The US killed two al Qaeda in the Arabian Peninsula operatives in a drone strike today in an eastern province in Yemen where the terror group has stepped up its activities.
The remotely piloted strike aircraft fired several missiles at a vehicle as it traveled in the Al Qutn area of Hadramout, Reuters reported. The identity of those killed was not disclosed; a Yemeni intelligence official told the news agency that the bodies were burned beyond recognition.
The target of today’s strike was not disclosed. No senior AQAP commanders or operatives are reported to have been killed at this time. AQAP has not released a statement on the attack.
Today’s strike is the first reported in Yemen since Nov. 19, when three AQAP fighters were killed in the Ghayl Bawazir area of Hadramout.
Hadramout is the ancestral home of Osama bin Laden’s family, and the province has become an AQAP bastion over the past several years. In May, the Yemeni government claimed it foiled a plot by AQAP to establish an Islamic emirate in the Ghayl Bawazir area.
In 2012, the US stepped up drone strikes against AQAP in Hadramout. Prior to May 2012, there were zero US drone strikes in the province. From mid-May until the end of 2012, the US launched seven attacks in Hadramout. Seven of the 41 drone strikes in Yemen in 2012, or 17%, took place in the province. And so far this year, five of the 24 strikes in Yemen, or 21%, have occurred in Hadramout.
Background on US strikes in Yemen
Today’s strike is the first in Yemen since AQAP penetrated security at Yemen’s Ministry of Defense in Sana’a. The suicide assault resulted in the deaths of 52 people, including foreign doctors and nurses, and 11 AQAP fighters. AQAP claimed that the assault
The US has launched 24 drone strikes in Yemen so far this year. Despite an uptick of activity at the end of July and into the second week of August, the pace of the strikes has decreased since last year. In 2012, the US launched 41 drone strikes in Yemen against AQAP and its political front, Ansar al Sharia. The previous year, the US launched 10 drone and air strikes against the al Qaeda affiliate. The strikes are being reduced as the US government is facing increasing international criticism for conducting the attacks in both Yemen and Pakistan.
Between July 27 and Aug. 10, the US launched nine strikes in Yemen, but no drone strikes were reported for seven weeks prior to July 27. The spike in attacks from the end of July to mid-August was related to an al Qaeda plot that was uncovered by US officials. The plot’s discovery led the US to close down more than 20 embassies and diplomatic facilities across Africa, the Middle East, and Asia. The plot involved AQAP emir Nasir al Wuhayshi, who now also serves as al Qaeda’s general manager.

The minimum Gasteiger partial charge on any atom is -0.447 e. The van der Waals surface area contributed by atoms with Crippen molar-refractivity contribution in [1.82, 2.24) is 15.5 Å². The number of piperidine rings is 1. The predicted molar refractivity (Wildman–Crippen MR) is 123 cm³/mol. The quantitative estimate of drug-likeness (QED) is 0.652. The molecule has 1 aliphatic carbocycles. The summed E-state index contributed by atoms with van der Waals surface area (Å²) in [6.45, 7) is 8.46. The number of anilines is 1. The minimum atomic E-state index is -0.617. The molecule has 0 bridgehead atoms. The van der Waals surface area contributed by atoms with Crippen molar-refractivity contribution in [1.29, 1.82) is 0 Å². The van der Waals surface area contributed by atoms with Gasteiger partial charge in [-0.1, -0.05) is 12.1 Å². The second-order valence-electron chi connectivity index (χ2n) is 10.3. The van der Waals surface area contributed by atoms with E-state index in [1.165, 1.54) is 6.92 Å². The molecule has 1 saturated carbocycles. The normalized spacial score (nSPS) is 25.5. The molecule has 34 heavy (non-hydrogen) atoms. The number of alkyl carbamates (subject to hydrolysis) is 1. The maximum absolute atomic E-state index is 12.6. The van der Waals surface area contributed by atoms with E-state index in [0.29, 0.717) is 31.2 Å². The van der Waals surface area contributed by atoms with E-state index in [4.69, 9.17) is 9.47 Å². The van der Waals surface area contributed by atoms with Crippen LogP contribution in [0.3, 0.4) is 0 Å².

Although six senior AQAP operatives, including the group’s deputy emir, Said al Shihri, were killed in strikes in Yemen in 2012, the group’s top leadership cadre remains intact. In July, AQAP confirmed that al Shihri, a former detainee at Guantanamo Bay, was killed; he is thought to have died or been seriously wounded in a strike in October 2012.
The US has targeted not only senior AQAP operatives who pose a direct threat to the US, but also low-level fighters and local commanders who are battling the Yemeni government. This trend was first identified by The Long War Journal in the spring of 2012 [see LWJ report, US drone strike kills 8 AQAP fighters, from May 10, 2012]. Obama administration officials have claimed, however, that the drones are targeting only those AQAP leaders and operatives who pose a direct threat to the US homeland, and not those fighting AQAP’s local insurgency against the Yemeni government.
For more information on the US airstrikes in Yemen, see LWJ report, Charting the data for US air strikes in Yemen, 2002 – 2013.
Are you a dedicated reader of FDD's Long War Journal? Has our research benefitted you or your team over the years? Support our independent reporting and analysis today by considering a one-time or monthly donation. Thanks for reading! You can make a tax-deductible donation here.